The prairies that sidle up to the Canadian Rockies feel the brunt of truck-tipping winds, forehead-slapping cold and frequent horizontal snowstorms, but they also bask in sudden rises in temperature when warm winds, called Chinooks, come shooting down the leeward slopes. While folks in other parts of the country are still pulling their heads into their down jackets like sullen turtles, kids in western Alberta ignore their cautious mothers and fling hats and mitts onto soggy piles of snow to dance and play in the sun.
For me, it’s been a long dark winter, with sudden breaks of unseasonable joy. I know God is teaching me to rest in his finished work and to trust that He is the one who wins the victory, but sometimes, when it hurt and when negative words swirled around me like a prairie blizzard obscuring my view, all I wanted to do was retreat my head into my poofy parka and stop feeling for a while.
The problem with blocking out pain is that we also block out joy. James wrote, “Consider it all joy, when you encounter various trials, knowing that the testing of your faith produces endurance, and let endurance have its perfect result, that you may be perfect and complete, lacking nothing.”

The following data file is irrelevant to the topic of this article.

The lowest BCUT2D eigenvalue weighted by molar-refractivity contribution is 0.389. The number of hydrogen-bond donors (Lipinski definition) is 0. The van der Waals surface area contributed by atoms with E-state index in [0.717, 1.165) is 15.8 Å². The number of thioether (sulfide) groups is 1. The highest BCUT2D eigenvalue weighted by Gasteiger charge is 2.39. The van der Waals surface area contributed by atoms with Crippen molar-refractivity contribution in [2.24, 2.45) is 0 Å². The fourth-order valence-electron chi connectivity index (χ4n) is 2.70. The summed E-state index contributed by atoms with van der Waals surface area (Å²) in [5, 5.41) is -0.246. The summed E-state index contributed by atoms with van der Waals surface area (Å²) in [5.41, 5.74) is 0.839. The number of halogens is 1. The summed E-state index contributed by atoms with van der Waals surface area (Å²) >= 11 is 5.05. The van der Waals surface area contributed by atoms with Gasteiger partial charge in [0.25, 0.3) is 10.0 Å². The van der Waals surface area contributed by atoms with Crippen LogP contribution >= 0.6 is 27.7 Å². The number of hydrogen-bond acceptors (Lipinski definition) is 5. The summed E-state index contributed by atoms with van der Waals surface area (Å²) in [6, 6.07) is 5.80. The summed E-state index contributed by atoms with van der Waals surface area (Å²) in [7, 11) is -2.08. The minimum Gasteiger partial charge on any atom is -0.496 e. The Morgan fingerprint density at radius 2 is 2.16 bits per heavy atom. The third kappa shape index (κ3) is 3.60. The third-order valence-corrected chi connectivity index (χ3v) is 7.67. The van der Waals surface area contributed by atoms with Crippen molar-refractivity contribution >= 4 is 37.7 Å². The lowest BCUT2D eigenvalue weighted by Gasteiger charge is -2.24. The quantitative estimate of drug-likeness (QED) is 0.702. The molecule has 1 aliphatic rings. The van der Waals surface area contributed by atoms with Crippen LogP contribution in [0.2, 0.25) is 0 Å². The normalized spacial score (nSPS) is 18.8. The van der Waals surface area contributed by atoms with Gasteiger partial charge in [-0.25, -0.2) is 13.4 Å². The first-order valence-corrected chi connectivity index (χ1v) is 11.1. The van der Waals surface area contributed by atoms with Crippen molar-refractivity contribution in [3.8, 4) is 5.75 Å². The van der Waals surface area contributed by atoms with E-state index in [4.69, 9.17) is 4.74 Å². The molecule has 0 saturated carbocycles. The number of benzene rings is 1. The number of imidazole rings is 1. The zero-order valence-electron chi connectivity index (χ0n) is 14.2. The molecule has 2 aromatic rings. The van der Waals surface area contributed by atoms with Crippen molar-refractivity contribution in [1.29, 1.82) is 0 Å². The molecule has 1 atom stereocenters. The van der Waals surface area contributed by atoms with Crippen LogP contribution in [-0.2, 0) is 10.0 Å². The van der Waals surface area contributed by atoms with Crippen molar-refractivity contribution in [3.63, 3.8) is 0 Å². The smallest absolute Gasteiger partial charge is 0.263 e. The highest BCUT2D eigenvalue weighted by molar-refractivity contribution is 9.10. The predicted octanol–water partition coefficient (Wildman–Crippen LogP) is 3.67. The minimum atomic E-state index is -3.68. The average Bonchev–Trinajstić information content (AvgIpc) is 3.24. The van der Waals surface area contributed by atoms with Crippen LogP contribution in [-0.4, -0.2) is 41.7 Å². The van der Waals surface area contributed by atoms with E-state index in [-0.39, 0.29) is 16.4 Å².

There are times when all I have the strength to do is turtle, to work on endurance. And then there are times when I am surprised by unseasonable joy right in the middle of my winter, when it’s okay to pop my head out again and throw my parka aside.
It’s a wild road, this life with Jesus thing, with ups and downs and sudden turns, but every step is one where He is behind me and before me, above me and below me, and best of all –within me.
God is good father. It’s not all about discipline and learning new lessons. He also likes to play, because what He has done for us is already a done deal.